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Extremely Hot Weather Hinders Alternative Feeds Project

GULU - Extremely hot weather has hampered efforts by poultry and fish farmers in parts of Acholi sub region to breed black soldier fly larvae as alternative feeds for fish and poultry.

In Omoro, Gulu and Amuru, 10 farmer groups were selected to breed black soldier fly larvae under a project by Farm Radio International and Makerere University Insect Feeds Project.

Five of the groups, were poultry farmers and the other five, were fish farming groups. These groups were identified and trained in 2017 on breeding black soldier fly larvae as alternative feeds for their poultry and fishing projects.

The project aimed at introducing the farmers to alternative feeds following high cost of feeds which was putting many farmers out of business.

But the farmers managed to breed the larvae for only one season because of extreme hot weather which killed the larvae and the parent stock.

Adong Sarah, a small-scale poultry farmer who was trained as a trainer of trainers said the black soldier fly larvae contain more protein compared to silver fish.

“Black soldier flies were introduced following an outcry by poultry and fish farmers over the high cost of feeds like silver fish and reports of fake feeds on the market,” Adong said.

Adong further said, that there is competition for silver fish between humans and fish and poultry making black soldier fly larvae a good alternative.

“Sometimes when the price of silver fish goes up, a farmer has to decide who gets it fast, himself or his poultry or his fish farm. In the end, the farmer will become priority while poultry and fish are neglected,” she said.

She added that, “We have also had issues of poor quality of silver fish where some sellers tend to mix silver fish with sand which compromises on the quality of fish or poultry.”

Adong said that constructing a cage for flies costs Shs 360,000 and explained how the larvae from the black soldier flies are bred.

“The first thing you need to do is build a cage for the black soldier flies. Then prepare the feeds in containers which can be jerrycans or buckets. The feeds can be kitchen peelings like potatoes, cassava, matooke or you can use the residue of Ajono-a local brew made from millet,” she said.

Adong says that you then put the larvae into the fresh feeds and place the containers in the cage where they will turn into young flies and start laying eggs; then the larvae in a period of two weeks.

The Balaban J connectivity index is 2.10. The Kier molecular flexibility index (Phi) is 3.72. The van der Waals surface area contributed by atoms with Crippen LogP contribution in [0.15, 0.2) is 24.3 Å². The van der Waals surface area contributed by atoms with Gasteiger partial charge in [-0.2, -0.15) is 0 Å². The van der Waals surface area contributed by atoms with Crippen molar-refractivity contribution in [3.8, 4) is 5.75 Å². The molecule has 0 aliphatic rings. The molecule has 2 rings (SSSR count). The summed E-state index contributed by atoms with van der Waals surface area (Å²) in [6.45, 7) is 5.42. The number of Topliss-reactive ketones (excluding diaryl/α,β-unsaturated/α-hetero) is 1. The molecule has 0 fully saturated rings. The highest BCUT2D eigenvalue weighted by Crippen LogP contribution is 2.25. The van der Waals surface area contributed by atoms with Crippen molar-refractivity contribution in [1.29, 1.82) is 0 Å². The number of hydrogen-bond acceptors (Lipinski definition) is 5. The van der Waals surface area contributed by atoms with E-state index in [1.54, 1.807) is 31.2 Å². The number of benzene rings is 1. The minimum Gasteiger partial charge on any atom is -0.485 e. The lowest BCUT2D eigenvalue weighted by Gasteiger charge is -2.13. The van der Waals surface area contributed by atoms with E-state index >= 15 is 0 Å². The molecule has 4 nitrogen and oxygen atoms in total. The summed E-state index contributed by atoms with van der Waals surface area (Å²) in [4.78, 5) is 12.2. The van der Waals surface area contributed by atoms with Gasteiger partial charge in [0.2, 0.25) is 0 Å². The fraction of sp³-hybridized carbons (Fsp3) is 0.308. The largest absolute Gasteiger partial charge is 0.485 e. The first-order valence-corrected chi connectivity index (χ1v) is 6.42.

She says a farmer can harvest the larvae as regularly as they want as long as they plan well adding that one can also dry the larvae, crash into powder and mix with maize or rice bran to feed fish and poultry.

Omoya Michael, a poultry farmer in Bwobomanam, Ongako sub county in Omoro district who was trained on breeding the soldier fly larvae says, “Everything about the project was good but the high temperatures disturbed us. The eggs hatched but died because of too much heat.”

Omoya however, said that he has started preparing to resume breeding of the larvae because of their high protein content which is needed for faster growth of chicken.

“This time round, I will be breeding the flies during rainy season to feed my Kuroiler chicken and crash the excess to use in the dry season,” he said.

Olara David, another poultry farmer in Acet, Odek Sub County in Omoro district wants to give the project another attempt, saying his chicken looked better when they were fed on the larvae.

“The chicken matured faster. Even my friends who are fish farmers testified that the larvae were good but the extreme hot weather failed us. Most of the larvae died and we ended up losing even stock to continue breeding. However, I am now looking for parent stock to resume,” he said.

Acaye Alfonse, the Gulu District Entomologist attributed the failure of the project to poor attitude of farmers to adapt to new methods of farming.

https://thecooperator.news/cooperatives-are-key-in-modern-farming-methods/

“The cost of feeding poultry and fish is cheaper when farmers use larvae from black soldier flies but farmers have failed to understand this because they do not take records of the cost of production. For example, fish fed on the larvae will gain 500 or more grams in four months or less compared to other feeds which can take six months,” he said.

Acaye noted that there was need to change the mindset of farmers towards minimizing the amount of time spent on production.

“We need to train our farmers to understand that the shorter the turnover time, the better it is for their business. At the moment, our farmers are using traditional methods of farming which are not cost effective,” he said.

Joan Nakiyemba, an entomologist who was a research assistant under the project with Makerere University agrees that extreme hot weather is bad for the black soldier flies as they will not lay eggs which are needed for the larvae.

She however advised farmers to be creative by sprinkling water as a remedy whenever the weather is hot.

A basin of silver fish at Gulu main market costs Shs 50,000 shillings while a kilogram of mixed feeds costs Shs 1,200.

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